Sunday, 21 June 2020

Can you ever have too many Avocet pictures?

Avocets, Frampton Marsh
Avocets, Frampton Marsh

I enjoyed taking this image, the marsh was full of Avocets and I was having fun trying to get pictures of them in flight. I started to try and make sense of the activity around me by focusing on single birds, but as I became more attuned to the action going on around me, I noticed that often pairs of birds would take flight together or that two or three birds would converge in the air as they chased each other away from their patch of ground.

There is something very elegant about Avocets. Their plumage the crisp lines between the black and white feathers, the long blue grey legs on which they daintily wade through muddy shallows, and that distinctive long black scimitar bill for sifting small shrimps out of the marsh.

Avocets have a suitably tragic and well known back story as a species, a history inextricably linked in with that of the RSPB who have adopted the species as their emblem in acknowledgement of the hope that their work on these birds in helping them to recover from extinction as a breeding bird in the UK. Work that gives hope to their work on other threatened birds.

By dint of where they live and also perhaps where they don't, Avocets will be associated in many birders minds with great days out in amazing places on the coast: Minsmere, Titchwell, Frampton a roll call of our best nature reserves, where today you are almost guaranteed to see these special birds. Hope made real in flesh and feathers, a Lazarus bird brought back from UK extinction and whose spread has been facilitated by the creation of new nature reserves with suitable habitat for Avocets and a range of other wetland birds.

In response to some frustrating behaviour by some photographers, I once heard an exasperated warden exclaim something along the lines of "Aren't there enough pictures of Kingfishers in the world!" Indeed sometimes when leafing through portfolios of award winning images of UK wildlife I have felt the same. But I think on reflection that misses at least part of the point. Taking pictures of Kingfishers, Avocets and a whole range of other species gives people pleasure, it gives them a sense of connection and it can give friends and family pleasure too. All of which I hope leads to a sense that these species and the places that they live are worth looking after.

Taking this picture gave me pleasure, I have taken pleasure from the reaction of others to it over on my Instagram page and I have taken pleasure from the fact that there is more to it than may be apparent on first viewing.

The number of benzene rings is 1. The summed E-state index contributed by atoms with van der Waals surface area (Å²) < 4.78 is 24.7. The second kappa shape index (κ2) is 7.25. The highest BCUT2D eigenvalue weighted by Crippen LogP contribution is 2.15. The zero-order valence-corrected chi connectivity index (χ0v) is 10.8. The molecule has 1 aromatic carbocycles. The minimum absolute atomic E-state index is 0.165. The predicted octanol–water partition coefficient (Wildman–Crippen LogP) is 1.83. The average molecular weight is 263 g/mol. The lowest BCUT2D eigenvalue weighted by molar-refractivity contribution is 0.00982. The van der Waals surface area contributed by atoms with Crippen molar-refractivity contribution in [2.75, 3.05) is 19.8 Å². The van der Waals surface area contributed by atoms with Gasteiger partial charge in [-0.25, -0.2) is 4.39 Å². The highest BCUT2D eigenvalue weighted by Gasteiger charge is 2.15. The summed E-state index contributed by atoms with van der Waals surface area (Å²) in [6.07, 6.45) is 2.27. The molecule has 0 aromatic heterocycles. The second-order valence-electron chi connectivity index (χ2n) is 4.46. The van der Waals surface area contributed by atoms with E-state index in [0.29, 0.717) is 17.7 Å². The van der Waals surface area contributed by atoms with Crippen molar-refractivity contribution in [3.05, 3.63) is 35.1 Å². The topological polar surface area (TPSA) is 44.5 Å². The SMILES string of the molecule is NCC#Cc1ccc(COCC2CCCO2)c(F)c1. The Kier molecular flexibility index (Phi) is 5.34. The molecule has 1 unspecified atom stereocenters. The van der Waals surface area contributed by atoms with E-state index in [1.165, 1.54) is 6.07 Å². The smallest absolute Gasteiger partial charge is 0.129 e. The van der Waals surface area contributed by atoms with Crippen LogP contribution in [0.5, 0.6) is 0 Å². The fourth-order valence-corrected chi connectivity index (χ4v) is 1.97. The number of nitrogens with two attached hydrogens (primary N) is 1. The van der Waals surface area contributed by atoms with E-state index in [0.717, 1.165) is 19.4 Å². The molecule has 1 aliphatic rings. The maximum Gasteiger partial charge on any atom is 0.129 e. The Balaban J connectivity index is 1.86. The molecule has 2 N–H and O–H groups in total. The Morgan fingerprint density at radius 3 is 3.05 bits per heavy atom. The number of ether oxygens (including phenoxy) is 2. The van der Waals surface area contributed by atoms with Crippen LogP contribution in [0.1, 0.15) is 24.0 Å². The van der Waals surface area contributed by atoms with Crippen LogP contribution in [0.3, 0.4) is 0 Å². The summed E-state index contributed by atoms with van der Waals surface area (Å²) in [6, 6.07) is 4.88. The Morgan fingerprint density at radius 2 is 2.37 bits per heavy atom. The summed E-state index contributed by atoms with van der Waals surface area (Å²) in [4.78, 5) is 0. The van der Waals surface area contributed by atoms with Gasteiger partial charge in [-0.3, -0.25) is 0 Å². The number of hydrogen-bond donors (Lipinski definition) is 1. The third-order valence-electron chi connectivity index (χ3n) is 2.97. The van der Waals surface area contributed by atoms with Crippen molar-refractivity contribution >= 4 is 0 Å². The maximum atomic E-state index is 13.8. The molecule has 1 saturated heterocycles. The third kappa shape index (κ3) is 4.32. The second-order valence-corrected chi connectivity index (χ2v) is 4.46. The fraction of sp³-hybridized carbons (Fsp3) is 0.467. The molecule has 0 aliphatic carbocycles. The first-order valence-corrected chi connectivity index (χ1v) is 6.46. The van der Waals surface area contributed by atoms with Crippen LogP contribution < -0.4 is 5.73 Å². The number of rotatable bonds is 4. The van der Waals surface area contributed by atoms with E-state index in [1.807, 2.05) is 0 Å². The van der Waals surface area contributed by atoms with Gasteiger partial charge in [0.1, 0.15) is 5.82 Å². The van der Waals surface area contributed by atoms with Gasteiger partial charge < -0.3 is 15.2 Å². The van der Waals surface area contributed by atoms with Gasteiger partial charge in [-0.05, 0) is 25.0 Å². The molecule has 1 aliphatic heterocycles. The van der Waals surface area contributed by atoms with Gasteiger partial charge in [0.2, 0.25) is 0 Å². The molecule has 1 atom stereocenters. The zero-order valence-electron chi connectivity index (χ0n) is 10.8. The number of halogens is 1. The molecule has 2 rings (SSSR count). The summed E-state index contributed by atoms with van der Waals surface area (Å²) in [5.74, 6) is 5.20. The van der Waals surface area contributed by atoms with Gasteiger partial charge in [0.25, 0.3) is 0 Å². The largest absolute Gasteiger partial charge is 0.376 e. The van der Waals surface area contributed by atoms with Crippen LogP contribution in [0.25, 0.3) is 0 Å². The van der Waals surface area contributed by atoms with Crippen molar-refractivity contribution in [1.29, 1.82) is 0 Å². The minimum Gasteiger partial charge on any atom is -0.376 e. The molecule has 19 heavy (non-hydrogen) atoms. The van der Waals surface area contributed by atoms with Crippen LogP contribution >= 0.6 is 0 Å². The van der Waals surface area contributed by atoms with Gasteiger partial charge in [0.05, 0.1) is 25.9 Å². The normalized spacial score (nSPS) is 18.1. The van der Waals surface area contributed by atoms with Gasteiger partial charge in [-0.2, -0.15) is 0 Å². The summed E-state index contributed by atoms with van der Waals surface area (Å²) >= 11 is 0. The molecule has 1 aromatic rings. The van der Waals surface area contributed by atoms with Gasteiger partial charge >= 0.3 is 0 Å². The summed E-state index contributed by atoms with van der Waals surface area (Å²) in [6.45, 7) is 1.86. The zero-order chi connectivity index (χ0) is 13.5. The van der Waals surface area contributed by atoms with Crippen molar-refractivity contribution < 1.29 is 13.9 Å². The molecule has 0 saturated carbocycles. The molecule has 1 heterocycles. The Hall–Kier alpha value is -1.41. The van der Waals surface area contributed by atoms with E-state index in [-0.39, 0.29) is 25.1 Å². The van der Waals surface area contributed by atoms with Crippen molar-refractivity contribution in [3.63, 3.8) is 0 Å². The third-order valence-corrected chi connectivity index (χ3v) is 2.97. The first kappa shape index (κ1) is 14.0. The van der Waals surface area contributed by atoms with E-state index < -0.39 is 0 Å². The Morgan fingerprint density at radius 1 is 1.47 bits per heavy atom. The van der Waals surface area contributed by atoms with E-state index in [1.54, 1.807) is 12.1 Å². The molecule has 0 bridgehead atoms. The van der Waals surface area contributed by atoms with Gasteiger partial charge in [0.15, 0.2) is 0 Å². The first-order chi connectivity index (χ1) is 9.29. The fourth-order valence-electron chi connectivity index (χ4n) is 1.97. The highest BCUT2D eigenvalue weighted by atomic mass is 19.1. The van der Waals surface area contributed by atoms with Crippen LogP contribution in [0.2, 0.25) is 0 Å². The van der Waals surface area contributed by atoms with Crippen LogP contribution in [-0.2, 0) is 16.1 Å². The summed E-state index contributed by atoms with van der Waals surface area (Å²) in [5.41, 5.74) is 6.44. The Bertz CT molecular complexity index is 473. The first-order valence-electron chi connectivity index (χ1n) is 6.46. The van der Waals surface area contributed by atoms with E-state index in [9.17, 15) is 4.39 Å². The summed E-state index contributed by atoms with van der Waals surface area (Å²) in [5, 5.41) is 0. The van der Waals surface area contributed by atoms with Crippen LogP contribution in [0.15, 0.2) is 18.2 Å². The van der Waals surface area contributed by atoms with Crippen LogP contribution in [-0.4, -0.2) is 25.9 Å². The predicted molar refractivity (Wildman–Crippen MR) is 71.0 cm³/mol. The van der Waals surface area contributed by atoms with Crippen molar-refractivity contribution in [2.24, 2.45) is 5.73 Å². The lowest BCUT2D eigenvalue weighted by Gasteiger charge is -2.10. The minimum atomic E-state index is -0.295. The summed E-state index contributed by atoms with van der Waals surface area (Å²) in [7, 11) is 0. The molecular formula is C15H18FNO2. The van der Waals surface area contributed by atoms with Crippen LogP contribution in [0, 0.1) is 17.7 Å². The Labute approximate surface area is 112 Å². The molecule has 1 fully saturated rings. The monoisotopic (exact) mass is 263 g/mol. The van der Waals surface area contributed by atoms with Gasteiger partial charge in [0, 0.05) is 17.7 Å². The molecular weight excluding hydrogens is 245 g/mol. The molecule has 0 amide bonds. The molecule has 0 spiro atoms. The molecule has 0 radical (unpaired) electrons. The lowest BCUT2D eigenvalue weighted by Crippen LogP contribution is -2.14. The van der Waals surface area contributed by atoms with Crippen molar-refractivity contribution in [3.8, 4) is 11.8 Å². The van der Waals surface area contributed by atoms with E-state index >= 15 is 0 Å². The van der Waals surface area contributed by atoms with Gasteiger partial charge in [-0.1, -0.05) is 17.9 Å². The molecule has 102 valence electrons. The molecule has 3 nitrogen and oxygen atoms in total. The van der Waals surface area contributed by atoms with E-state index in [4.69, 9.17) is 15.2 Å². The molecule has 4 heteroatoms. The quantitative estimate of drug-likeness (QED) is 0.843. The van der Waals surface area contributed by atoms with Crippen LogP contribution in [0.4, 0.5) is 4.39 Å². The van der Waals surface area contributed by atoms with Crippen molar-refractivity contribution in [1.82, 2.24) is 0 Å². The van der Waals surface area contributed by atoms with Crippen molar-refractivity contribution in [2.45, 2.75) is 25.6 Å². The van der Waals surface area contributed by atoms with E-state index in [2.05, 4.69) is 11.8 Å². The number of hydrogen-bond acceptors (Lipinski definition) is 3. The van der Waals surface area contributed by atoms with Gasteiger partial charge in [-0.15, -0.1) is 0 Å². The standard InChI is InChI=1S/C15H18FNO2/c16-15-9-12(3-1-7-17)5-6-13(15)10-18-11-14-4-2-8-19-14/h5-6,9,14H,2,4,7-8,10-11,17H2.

Looking at it I feel that the image has a balletic feel to it, the upper bird appears to be releasing the lower bird to let it swoop elegantly away, as if they were performing some avian version of Swan Lake.  And yet that isn't what was happening, this 1600th of a second moment frozen in time is not of two birds in a loving aerial dance, but of a dog fight above a east coast marsh on a mid-summer morning. The Avocets here were in a constant state of agitation, as soon as I opened my car door I was hit by a soundscape full of their kloot, kloot calls as pairs of Avocets chased away their neighbours and any other birds who had the temerity to enter their air space.

In essence they were behaving less like ballerina's and more like badly behaved super models. In doing so they were living up to their reputation as notoriously anti social birds. Thinking back I can vividly remember watching an Avocet colony on a Dutch marsh where one adult bird grabbed a neighbours chick in its delicate bill and throttled it under the water until the young birds parents flew in screaming to rescue it. In Norfolk I have watched pairs of Avocets rising to the sky to harry and chase away birds many times their size including potential predators like Grey Herons.

I witnessed these behaviours and had the chance to grab on film fractions of seconds for posterity, because sitting overlooking a marsh watching the birds, anticipating their behaviour and thinking about technically how I can grab a shot worth sharing, all that gives me pleasure. It also means for me at least that I am even more inclined to want to protect and share the places where these elegant if slightly anti-social birds thrive.

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